Undercliff, Two

At the table the children were quiet. Lewis held his spoon in an overhand grip and looked with a kind of tendresse down into his bowl between scoops at the slick of melted ice-cream, again with the wordless, absorbed manner of someone identifying, practically, step by step the things that pleased him, umbrellaed from the fact of others, like Diane. Like Mavis. Mavis was still carving pieces of the stewed pear out with her spoon, stopping now and then to take out a seed, a hair, a little black burnt bit and place it on a tissue.

“Uh-uh, in the bowl,” said Diane to Lewis, who had intended to put his sticky spoon down on the table. He licked his lips as broadly as possible, then yawned.

“Tired?”

“No!” said Lewis.

“He always says he’s not tired, Miss Crawford.”

“Oh,” said Diane, “then that will make you a good employee some day.”

“What’s an employee?” asked Lewis, looking keenly into her eyes now.

Mavis looked surreptitiously up at Diane too between small scoops of her ice-cream, (she had finished her pear, and was now onto the real business of dessert).

“An employee is someone you work for,” said Diane, “err, I mean someone who works for you.”

“What do they do?”
Again Mavis looked with secret interest up at Diane, happy for her brother’s bravery.

“Oh, many things. Anything, really.”

“Like juggling?”
Diane thought about it. “Yes, I suppose an employee can be a juggler.”

“A libwawian?”

“A what?”

“A libw—”

“He means a ‘librarian’ Miss Crawford.”

“Oh, yes, librarians are employees.”

“How do they know how to do so many things?” said Lewis.

“Librarians?”

“No,” interjected Mavis, “employees, where do they learn all these things?”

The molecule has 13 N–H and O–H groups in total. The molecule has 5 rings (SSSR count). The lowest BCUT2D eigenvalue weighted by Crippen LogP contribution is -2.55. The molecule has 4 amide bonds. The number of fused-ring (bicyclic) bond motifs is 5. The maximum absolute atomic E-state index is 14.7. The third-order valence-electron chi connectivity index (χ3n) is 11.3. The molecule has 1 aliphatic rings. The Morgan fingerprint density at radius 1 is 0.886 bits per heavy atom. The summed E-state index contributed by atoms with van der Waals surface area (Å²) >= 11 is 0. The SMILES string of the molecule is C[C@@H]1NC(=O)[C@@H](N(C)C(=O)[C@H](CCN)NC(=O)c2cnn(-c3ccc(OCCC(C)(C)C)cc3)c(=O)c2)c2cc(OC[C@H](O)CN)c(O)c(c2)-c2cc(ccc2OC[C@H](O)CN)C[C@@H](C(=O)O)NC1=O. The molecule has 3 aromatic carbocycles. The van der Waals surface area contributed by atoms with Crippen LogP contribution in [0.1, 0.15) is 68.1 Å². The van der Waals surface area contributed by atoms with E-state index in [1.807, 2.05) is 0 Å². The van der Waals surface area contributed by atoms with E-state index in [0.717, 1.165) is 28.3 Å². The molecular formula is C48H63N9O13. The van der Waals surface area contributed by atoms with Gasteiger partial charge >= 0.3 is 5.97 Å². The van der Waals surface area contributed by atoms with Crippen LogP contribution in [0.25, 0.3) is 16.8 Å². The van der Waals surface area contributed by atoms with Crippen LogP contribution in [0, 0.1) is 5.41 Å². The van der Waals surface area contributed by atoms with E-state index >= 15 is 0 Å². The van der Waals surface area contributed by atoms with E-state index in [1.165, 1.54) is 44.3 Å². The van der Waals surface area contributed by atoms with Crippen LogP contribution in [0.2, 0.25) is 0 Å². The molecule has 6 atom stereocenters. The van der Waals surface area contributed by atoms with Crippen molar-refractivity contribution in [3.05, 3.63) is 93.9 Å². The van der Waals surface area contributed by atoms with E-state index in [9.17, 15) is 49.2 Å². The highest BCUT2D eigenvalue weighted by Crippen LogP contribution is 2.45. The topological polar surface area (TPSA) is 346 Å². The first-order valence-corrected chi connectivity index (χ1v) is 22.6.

“Other people teach them things, but usually an employee will do one thing specifically, not all these things like juggling and—”

“What does a librarian do, Miss Crawford?”

“A librarian?” said Diane, stalling. Mavis just stared at her expectantly. “A librarian works in a library, she’s in charge of all the books, and anyone who wants to use a book has to go to her and ask. She’s the one in charge of all the books.”

“What books are there?” shouted Lewis.

“Lewis!” said Mavis, “you’re supposed to ask things nicely!”

“What books are there?” Lewis whispered, cupping a hand around his mouth.

Again Mavis turned curiously to Diane, waiting for an answer.

“What books is the librarian in charge of?”

“Well there are many librarians…”

“But the librarian that you know, where is she? what books is she in charge of?”

“Well she’s in a big, tall round building like a castle, and she’s at the very top, on the very top level, and all the books are up there.”

“What’s at the bottom of the library?”

“All the people are down the bottom, on the lowest level. If you want to go up and get a book you have to go round and round and round up the steps to the very top, but only if the people down the bottom want you to go up there. Down the bottom you have all the entertainment going on, and all the important people are watching, all the important people in the world are watching, and some people are acting and dancing, on the stage there, and there’s a big red curtain and every day the people dance down there, and all the important people watch, and sometimes, every now and then they’ll let someone up to the librarian, but you have to know how the way to get up there, because it’s a big mess behind the stage, and its dark, but up there are all the books in the world.”

Thanks for checking out this part of my project.

Did I tell you I wrote a novel? You can also donate some of your hard-earned dollars down below—that’s money to me, for free!

Gabriel Muoio

$1.00

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